So far, the underlying standoff remains the same. Republicans demand talks on deficit reduction and Obama's 2010 health care law as the price for boosting the government's borrowing authority and returning civil servants to work. The president insists that Congress first end the shutdown and extend the debt limit before he will negotiate.
"Speaker Boehner could end this government shutdown today, an hour from now" by letting the House vote to do so, Senate Majority Leader Harry Reid, D-Nev., said Wednesday of House Speaker John Boehner, R-Ohio.
Don Stewart, spokesman for Senate Minority Leader Mitch McConnell, R-Ky., said GOP senators hoped Obama's desire to meet with them meant he was willing to bargain.
"But if this is a meeting where he simply reiterates that he won't negotiate, this meeting will not be productive," Stewart said.
On Tuesday, Boehner told reporters he was not drawing "lines in the sand." He sidestepped a question about whether he'd raise the debt limit and fund government for short periods by saying, "I'm not going to get into a whole lot of speculation."
Hours later, Obama used a White House news conference to say he "absolutely" would negotiate with Republicans on "every item in the budget" if Congress first sent him short-term measures halting the shutdown and the extending the debt limit.
"There's a crack there," Boehner said of the impasse late Tuesday, though he cautioned against optimism.
The White House said Obama would reach out to Boehner's House Republicans in the coming days with an invitation to the White House. He also intends to meet with senators of both parties, officials said.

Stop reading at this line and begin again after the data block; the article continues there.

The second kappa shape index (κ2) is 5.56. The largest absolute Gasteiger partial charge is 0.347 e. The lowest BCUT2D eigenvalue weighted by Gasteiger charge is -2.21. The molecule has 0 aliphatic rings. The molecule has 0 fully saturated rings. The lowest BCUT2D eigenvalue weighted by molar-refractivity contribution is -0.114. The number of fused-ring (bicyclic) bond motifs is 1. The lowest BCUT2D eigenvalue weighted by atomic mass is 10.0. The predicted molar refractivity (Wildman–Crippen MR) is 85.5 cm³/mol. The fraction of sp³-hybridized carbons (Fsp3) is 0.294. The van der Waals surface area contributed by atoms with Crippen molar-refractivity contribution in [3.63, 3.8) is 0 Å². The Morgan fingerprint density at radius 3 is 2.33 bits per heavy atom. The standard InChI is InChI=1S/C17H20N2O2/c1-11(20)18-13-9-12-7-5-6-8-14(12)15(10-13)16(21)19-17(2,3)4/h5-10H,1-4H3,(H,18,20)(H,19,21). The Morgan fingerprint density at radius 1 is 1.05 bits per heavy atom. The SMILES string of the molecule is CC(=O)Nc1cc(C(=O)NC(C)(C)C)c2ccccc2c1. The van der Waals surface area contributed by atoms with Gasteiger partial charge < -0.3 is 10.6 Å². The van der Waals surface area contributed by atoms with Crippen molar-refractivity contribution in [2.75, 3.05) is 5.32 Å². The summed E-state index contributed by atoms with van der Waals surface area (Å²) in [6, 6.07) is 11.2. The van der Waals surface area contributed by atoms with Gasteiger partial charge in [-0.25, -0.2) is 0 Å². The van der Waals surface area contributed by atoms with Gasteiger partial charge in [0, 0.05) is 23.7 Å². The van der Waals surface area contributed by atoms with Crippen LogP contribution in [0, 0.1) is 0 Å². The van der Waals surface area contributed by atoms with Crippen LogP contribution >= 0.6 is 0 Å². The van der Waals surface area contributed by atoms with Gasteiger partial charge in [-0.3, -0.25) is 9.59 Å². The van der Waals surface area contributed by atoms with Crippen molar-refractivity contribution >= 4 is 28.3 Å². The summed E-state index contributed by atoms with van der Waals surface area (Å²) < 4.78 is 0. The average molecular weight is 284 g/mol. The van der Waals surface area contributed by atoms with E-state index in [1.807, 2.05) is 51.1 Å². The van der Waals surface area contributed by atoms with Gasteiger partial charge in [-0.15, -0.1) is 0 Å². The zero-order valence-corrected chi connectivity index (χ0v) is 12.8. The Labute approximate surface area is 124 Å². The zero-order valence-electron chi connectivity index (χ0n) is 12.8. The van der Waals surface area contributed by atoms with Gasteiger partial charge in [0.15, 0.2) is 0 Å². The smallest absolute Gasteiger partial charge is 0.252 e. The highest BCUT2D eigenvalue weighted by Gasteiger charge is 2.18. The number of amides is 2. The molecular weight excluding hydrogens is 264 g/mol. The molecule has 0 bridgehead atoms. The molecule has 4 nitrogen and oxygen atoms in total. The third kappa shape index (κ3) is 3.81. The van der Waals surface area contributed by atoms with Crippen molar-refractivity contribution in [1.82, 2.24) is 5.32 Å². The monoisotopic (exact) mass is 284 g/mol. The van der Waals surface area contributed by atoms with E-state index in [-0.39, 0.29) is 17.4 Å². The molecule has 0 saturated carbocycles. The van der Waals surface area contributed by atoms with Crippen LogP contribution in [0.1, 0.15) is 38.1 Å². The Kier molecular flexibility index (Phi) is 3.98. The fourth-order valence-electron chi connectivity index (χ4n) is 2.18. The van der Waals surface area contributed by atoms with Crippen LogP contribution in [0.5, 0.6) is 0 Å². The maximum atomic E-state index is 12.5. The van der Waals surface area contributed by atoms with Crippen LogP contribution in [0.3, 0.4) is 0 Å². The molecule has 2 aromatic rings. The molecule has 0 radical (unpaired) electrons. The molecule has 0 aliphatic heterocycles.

A White House sit-down with Republican and Democratic congressional leaders last week yielded no progress. But the stakes are growing higher.
The financial world is flashing unmistakable signs that it fears Washington's twin battles could hurt the economy.
On Wednesday, the International Monetary Fund's financial counselor, Jose Vinals, said a failure by Congress to raise the federal debt ceiling and a subsequent U.S. default would cause "a worldwide shock."
Also, the National Retail Federation became the latest business group to urge lawmakers to quickly end their standoff. In a letter to congressional leaders, federation President Matthew Shay wrote Congress must "reverse the economic crisis it has created through the shutdown while it is still a short-term crisis and not the beginning of another recession."
The Obama administration has said that unless Congress acts, it expects to have an estimated $30 billion in cash left by Oct. 17. That is pocket change for a government that can spend tens of billions more than that on busy days and $3.6 trillion a year.
Hitting that date without congressional action would risk an unprecedented federal default that would wound the economy and deal lasting harm to the government's ability to borrow money, many economists warn. Some Republicans have expressed doubt that the damage would be as severe.
In the House, Republicans were continuing their tactic of pushing through narrowly targeted bills — over Democratic objections — that would restart popular parts of the government.